BY TA-NEHISI COATES | THE ATLANTIC
It’s not what the wider world says about black writers that should concern them, so much as what they say about themselves.
Howard French has an interesting piece in The Guardian tackling “the enduring whiteness of American media.” French’s claim is two-fold: 1.) Big media organizations have failed to produce a staff that looks like the larger country. 2.) Big media has failed black journalists, specifically, by siloing them in “stereotypical roles—sport, entertainment and especially what is euphemistically called urban affairs.” These twin effects, according to French, “strongly but silently [condition] how Americans understand their own country and the rest of the world.” This is an important piece—one worthy of the ongoing dialogue around newsroom diversity. But unfortunately it also shows how an attempt to analyze a problem, can actually reinforce it. Howard French is a great journalist and a trailblazer—an African American who has reported from, among other locales, China, the Congo, Haiti, South Africa, and Japan. There are few journalists of any background who can match the depth and breadth of his experiences. But French is black, and garnering that experience has meant traveling outside of delineated boundaries and enduring a specific kind of skepticism lobbed at black journalists. That kind of skepticism has not disappeared. But to the extent that it has diminished, it is directly due to the efforts of black journalists like French. This permission serves to both keep black journalists and writers from competing in venues beyond the sphere “of race and racism,” and allow whites to celebrate “their own enlightenment and generosity.” [/two_third][one_third_last padding=”0 0px 0 30px”][otw_shortcode_info_box border_type=”bordered” border_color_class=”otw-red-border” border_style=”bordered” background_color_class=”otw-red” border_color=”FF0000″ background_color=”FF0000″]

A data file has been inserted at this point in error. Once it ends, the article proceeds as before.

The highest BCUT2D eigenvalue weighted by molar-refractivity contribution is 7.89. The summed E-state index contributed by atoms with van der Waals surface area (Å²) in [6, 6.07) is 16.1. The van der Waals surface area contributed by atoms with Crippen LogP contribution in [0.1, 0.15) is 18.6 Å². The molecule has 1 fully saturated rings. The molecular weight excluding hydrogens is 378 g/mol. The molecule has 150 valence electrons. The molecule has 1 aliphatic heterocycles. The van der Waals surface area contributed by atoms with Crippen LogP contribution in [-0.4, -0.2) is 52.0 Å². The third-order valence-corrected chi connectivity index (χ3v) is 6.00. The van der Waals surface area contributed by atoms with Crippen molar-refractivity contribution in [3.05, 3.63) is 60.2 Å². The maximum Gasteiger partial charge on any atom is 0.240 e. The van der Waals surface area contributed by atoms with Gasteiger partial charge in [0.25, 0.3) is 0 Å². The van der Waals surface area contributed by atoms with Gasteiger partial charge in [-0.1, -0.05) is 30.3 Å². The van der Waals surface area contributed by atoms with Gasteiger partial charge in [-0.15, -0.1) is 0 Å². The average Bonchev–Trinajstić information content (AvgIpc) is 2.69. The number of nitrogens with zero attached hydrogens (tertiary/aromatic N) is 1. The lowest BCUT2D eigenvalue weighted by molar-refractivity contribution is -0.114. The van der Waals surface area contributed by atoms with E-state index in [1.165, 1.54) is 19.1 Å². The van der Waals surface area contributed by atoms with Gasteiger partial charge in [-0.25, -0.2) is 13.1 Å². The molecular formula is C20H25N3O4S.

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Portraits for Grey/Ant’s CFDA/Vogue Fashion Fund Presentation
Krisanne Johnson grew up in Xenia, Ohio. She graduated with a degree in journalism from the University of Colorado and pursued postgraduate work in visual communications at Ohio University. She is currently based in Brooklyn, NY.
Since 2006, Krisanne has been working on long-term personal projects about young women and HIV/AIDS in Swaziland and South Africa’s post-apartheid youth culture. Krisanne’s work has been exhibited internationally and has appeared in various magazines and newspapers, including The New Yorker, TIME, The New York Times, Fader, The Wall Street Journal, CNN, US News & World Report, L’Espresso (Italy), Vanity Fair (Italy), D la Repubblica (Italy). She is represented by Prospekt Photo Agency in Milan, Italy.
Apart from her documentary work, her fashion work has been shown during the International Center for Photography’s Year of Fashion in the group exhibit, Weird Beauty: Fashion Photography Now, curated by Vince Aletti and Carol Squiers. In 2012, this work was also included in the group show, Black Gossamer, at the Glass Curtain Gallery in Chicago curated by Camille Morgan. Krisanne Johnson
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